Women with Type 2 diabetes, or those who are obese during pregnancy, risk having a child with autism or other developmental disorders a new study has found.

Researchers at the University of California Davis studied mothers and their children over a period of 7 years and found that high glucose levels during pregnancy could affect brain development in the foetus.  In mothers with Type 2 diabetes during pregnancy, the researchers found that 9.3% of their children had autism, while more than 20% of obese mothers had children with autism or some form of developmental delay.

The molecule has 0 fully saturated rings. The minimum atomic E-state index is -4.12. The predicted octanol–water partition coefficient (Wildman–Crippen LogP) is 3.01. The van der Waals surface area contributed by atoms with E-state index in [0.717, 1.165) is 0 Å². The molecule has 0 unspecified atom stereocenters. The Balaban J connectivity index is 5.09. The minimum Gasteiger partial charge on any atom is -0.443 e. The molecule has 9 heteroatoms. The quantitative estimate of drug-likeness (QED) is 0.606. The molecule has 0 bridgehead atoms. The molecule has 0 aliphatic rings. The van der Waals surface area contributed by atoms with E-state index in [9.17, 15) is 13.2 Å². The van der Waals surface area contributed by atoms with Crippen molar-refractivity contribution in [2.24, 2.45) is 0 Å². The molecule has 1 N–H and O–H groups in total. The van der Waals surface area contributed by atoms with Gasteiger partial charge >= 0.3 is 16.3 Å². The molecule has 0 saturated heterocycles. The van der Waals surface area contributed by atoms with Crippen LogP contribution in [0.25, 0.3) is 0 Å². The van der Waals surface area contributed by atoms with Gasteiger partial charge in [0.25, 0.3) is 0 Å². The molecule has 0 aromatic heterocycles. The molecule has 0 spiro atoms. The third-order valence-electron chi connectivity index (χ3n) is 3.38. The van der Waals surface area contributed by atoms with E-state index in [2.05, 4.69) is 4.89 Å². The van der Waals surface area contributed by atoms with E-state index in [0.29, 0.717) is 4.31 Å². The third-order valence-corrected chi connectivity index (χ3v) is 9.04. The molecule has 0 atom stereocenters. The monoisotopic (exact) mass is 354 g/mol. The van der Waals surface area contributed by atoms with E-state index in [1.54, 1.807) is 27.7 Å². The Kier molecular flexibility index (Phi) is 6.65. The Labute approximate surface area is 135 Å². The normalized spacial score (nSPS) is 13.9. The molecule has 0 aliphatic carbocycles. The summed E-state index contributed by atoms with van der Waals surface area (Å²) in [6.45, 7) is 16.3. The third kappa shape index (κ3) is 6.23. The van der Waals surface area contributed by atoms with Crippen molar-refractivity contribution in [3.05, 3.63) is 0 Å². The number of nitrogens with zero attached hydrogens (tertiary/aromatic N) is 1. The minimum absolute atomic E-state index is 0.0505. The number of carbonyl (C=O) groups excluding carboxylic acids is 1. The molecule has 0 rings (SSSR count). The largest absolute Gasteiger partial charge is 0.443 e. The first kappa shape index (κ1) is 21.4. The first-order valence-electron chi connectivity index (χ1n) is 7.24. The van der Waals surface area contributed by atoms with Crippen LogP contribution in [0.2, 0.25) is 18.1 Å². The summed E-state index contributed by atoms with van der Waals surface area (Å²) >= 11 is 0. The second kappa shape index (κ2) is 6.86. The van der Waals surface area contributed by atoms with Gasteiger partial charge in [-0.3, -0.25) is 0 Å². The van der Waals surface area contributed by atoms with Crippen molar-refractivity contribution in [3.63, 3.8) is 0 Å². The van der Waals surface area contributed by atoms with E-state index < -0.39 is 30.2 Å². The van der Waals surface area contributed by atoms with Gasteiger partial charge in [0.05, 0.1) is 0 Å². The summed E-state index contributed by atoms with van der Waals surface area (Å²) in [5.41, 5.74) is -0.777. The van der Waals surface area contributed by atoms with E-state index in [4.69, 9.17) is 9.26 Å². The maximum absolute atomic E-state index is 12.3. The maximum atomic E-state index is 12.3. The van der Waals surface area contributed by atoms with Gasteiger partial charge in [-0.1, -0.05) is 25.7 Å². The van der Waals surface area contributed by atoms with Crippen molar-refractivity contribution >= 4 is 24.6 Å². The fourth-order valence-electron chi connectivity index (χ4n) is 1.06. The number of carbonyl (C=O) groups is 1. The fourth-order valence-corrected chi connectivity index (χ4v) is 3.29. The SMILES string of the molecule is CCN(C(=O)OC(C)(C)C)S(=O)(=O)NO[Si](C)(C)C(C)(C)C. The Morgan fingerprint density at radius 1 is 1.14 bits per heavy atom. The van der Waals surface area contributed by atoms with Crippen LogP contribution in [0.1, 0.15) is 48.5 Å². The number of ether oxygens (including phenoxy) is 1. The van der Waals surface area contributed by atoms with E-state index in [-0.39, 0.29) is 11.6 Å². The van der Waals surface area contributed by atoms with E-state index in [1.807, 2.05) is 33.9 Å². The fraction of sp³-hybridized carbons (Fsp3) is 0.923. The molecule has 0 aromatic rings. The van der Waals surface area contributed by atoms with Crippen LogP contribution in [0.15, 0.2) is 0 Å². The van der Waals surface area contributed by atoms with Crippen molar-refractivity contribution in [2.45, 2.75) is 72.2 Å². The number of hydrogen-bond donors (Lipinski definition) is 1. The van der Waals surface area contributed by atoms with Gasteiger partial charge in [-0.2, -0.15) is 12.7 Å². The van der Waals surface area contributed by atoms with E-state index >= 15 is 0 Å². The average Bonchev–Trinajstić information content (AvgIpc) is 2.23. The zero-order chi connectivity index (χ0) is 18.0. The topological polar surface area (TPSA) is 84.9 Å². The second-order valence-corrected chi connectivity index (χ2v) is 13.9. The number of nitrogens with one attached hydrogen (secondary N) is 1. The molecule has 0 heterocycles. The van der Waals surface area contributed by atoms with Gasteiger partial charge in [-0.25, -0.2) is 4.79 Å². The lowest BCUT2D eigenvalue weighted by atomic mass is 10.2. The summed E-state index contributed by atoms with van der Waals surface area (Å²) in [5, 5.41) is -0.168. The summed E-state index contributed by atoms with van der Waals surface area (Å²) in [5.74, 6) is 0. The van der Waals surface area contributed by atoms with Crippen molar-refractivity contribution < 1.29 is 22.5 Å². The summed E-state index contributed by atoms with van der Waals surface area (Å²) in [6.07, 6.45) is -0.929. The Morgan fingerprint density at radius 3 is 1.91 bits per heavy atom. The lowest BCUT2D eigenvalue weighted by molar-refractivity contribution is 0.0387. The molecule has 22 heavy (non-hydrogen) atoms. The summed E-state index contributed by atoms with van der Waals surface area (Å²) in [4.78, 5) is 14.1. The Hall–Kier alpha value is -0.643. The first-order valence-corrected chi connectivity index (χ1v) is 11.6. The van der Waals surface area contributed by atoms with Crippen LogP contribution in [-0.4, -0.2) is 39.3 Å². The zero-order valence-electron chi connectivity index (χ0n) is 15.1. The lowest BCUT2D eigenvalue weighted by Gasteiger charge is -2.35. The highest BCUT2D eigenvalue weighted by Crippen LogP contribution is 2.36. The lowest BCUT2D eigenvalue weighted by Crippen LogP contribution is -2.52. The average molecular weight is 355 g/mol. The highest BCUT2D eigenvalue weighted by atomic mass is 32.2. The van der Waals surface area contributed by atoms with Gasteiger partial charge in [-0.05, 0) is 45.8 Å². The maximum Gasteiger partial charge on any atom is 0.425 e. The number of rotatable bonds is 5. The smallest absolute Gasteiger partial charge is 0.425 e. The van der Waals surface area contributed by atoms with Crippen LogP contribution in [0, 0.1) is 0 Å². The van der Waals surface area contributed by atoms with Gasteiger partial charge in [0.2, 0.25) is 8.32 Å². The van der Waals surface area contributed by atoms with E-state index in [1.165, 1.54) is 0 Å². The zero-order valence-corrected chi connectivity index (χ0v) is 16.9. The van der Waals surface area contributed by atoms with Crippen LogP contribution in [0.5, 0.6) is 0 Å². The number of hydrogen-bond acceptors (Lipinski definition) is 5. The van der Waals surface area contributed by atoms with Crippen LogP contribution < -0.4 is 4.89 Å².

Paula Krakowiak, from the MIND Institute at the University of California Davis, said: “Our finding that these maternal conditions may be linked with neurodevelopmental problems in children raises concerns and therefore may have serious public-health implications.” But Dr Matthew Hobbs, head of research at Diabetes UK, was cautious about the findings and link to diabetes: “This study considers the association between Type 2 and Gestational diabetes in pregnant mothers and developmental disorders in their children. It is important to note that while it does show an association, it does not show that diabetes causes developmental problems. Further research is needed to answer some questions which were not investigated in this study. “This study found that children born to mothers with Type 2 or gestational diabetes were about 2.3 times more likely to have developmental delay, compared to mothers without diabetes and who were not obese.  It found that there was no significant association between a mother having diabetes and the chance of her children having autism.”